Horror movies more likely to be filmed on location

By Steve Mathie
Staff Writer
FilmingLocations.com


With the Halloween season just around the corner, many of us will be watching our favorite Halloween and horror movies. When you are watching you might notice that horror films are even more likely to be filmed on location that other films.

Why is this?

Well think about it, what is scarier that your own home? We have all been inside our own homes late at night and felt the goose bumps on our necks. So can you picture Hollywood filming a scary movie inside your house, or one of your friends houses that has creeped you out?

Halloween (1978), one of the most successful independent films of all time, is without question the king when it comes to movies in October. Its sequels were nothing to write home about, but they were all filmed on location, just like the original. The original Halloween that introduced the world to Michael Myers was filmed in suburban Hollywood and South Pasadena at different residential homes.

Halloween III, often criticized for its absence of Michael Myers, used a residential home, a grocery store and a food factory for filming locations in 1982.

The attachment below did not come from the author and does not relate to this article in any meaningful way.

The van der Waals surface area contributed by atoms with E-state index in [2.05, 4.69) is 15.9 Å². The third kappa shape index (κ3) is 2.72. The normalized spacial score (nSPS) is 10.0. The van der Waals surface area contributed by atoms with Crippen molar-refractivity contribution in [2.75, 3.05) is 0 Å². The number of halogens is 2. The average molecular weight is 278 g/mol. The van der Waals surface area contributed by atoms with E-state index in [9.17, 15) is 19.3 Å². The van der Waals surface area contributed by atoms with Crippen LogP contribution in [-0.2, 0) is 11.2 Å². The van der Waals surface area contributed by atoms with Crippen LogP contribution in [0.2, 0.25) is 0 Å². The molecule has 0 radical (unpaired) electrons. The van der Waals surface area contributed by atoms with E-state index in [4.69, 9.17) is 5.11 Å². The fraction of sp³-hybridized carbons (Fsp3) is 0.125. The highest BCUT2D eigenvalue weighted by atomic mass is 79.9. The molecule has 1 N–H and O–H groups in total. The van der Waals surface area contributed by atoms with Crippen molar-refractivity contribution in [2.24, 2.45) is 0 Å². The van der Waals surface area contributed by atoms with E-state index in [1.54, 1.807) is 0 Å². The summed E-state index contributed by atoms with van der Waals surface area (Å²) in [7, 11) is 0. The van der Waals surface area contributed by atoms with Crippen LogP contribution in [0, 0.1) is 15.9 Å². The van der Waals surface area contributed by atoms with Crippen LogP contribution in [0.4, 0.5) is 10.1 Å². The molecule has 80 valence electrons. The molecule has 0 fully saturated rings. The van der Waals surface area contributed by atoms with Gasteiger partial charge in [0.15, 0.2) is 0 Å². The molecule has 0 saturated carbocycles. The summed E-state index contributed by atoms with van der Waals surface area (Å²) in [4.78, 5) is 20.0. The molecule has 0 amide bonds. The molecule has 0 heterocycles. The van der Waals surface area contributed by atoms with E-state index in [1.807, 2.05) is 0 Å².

Other bone-chilling favorites have also been filmed on location over the years. Stanley Kubrick’s The Shining was filmed in Colorado, Montana, New Hampshire, Oregon and California. The 1973 horror The Exorcist was filmed at dozens of locations in Washington, D.C. and New York.

These movies were filmed over 30 years ago, so do production companies still shoot horror films on location?

Filming in Pittsburgh, Pennsylvania is Sorority Row, a thriller in which sorority sisters are stalked by a masked serial killer. Night of the Demons is filming in New Orleans, Louisiana. Also filming now and set to be released next Halloween is Joe Estevez’s Horrorween, being shot in Ohio, California, New Jersey and New York.

These eerie films often times require minute locations that no one has even seen before. Both Alabama and Kentucky have horror films that are in some stage of production. Residents in Texas, North Carolina and South Carolina are all seeing horror films done in their state.

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